Search Results: trees

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  • ARTS AND CULTURE

    The flight into Egypt

    • Grant Fraser, Anne Ramsay and Rory Harris
    • 14 December 2015
    1 Comment

    Behind them that beast of prey, that Herod, was still glaring doom from his trees of thorn, eyes bulging like a fox. And so, by night, Joseph squired their secret way, prayed the morning kind, prayed empty the brigand-haunted roads. Each day they made another cold remove, with the infant swaddled close, and their way marked by quiet nurseries of straw. Joseph kept close his thoughts, measured each horizon, always with the rumour of dark hoofbeats thrumming in his mind.

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  • ARTS AND CULTURE

    Homeless, Paris

    • Jena Woodhouse
    • 16 November 2015
    3 Comments

    Lone men stand at street corners, look on with apathetic eyes, shabby men from everywhere and nowhere, and beyond. Their tattered, mud-stained tents are massed beneath the overpass, misshapen globes the varicose, bruised colour of unhealthy veins. They make me think of tulip bulbs, caught between the seasons' change - too late for summer's plenitude, too early for the spring.

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  • AUSTRALIA

    Aboriginal footballers' MCG dreaming

    • Brian Matthews
    • 15 October 2015
    3 Comments

    In the recent AFL Grand Final, the performance of Aboriginal footballer Cyril Rioli seemed to be not much short of magic. Well, perhaps the spirit world did make a contribution. In 1844, a great throng of clans was camped on the site of what became the MCG. Perhaps, 170 years later, Aboriginal footballers, running down the race for the first time and steeling themselves for the noise, the space, the tension, find instead a great sense of intimacy as their feet hit the grass of the oval.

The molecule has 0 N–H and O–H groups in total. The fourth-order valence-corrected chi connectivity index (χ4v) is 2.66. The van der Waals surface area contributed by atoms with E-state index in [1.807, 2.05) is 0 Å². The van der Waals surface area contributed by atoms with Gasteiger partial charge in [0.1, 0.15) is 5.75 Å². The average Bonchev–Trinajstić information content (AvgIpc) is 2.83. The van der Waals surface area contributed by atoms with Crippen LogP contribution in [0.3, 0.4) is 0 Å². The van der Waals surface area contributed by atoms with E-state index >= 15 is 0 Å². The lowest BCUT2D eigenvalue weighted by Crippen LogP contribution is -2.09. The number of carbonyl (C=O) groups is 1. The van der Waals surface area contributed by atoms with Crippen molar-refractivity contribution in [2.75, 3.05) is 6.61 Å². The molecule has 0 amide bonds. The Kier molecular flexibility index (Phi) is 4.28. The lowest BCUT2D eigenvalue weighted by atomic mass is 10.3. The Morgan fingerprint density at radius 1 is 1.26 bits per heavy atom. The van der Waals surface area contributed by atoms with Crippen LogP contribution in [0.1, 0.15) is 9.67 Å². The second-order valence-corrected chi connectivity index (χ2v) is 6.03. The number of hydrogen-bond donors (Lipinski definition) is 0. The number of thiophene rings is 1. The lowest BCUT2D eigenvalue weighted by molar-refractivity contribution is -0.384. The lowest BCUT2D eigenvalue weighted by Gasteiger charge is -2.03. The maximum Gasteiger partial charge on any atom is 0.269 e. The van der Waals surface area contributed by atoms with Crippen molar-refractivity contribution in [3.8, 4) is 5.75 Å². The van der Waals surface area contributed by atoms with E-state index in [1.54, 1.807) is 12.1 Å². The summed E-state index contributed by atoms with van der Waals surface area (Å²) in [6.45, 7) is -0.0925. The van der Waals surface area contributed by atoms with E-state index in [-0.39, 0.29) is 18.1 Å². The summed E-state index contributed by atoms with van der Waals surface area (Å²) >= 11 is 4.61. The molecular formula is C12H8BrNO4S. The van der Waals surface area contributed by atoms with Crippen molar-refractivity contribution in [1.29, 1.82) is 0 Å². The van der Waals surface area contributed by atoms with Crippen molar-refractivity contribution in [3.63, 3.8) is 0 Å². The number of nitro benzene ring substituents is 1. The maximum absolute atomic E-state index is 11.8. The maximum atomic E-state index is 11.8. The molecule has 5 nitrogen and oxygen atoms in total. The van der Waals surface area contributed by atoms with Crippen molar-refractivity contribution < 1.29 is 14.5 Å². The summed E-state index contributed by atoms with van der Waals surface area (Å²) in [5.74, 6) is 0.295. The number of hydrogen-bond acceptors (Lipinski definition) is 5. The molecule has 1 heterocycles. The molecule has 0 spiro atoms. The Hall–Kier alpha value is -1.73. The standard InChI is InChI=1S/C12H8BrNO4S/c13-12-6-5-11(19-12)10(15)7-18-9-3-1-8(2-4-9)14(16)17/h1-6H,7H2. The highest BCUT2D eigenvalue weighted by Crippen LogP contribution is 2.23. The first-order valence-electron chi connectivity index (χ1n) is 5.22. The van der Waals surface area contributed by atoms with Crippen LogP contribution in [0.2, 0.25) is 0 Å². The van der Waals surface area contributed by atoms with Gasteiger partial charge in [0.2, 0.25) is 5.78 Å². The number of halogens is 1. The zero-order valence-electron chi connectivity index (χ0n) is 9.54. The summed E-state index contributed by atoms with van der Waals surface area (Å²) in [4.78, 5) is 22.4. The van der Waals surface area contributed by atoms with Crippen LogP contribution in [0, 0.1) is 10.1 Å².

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  • ARTS AND CULTURE

    The children of Aleppo

    • Graham Kershaw
    • 21 September 2015
    1 Comment

    I dreamt of a family escaping through pines, over the crest of a forest, young and old struggling down to the shore of a great cold lake, their only hope of escape; no boat was there, but the strong might try to carry the old, at least, if they cared enough. And it made me want to simply run away, to escape the brain-ache of not doing what we are best made to do.

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  • AUSTRALIA

    Remembering Veronica Brady

    • Morag Fraser
    • 01 September 2015
    8 Comments

    Veronica was one of Phillip Adams' 'favourite Catholics'. He likes larrikins, mavericks, with a mind of their own. Last week I sat in my car and listened to the replay of an interview Phillip did with Veronica some years back. I could not predict what she was going to say next, even as I recognised certain characteristic speech habits. There is the touch of the nun-teacher there, but don't mistake it for complacency.

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  • ARTS AND CULTURE

    He is not the killer he used to be

    • Jordie Albiston
    • 17 August 2015

    Her every lover, her filler of dreams, her kisser of broken & bruised. She watches him through the pills, she misses him when he leaves, whispers to foot that when she recovers she will love him for ever & ever, but now he is heading back down the stairs & she stares at his absence.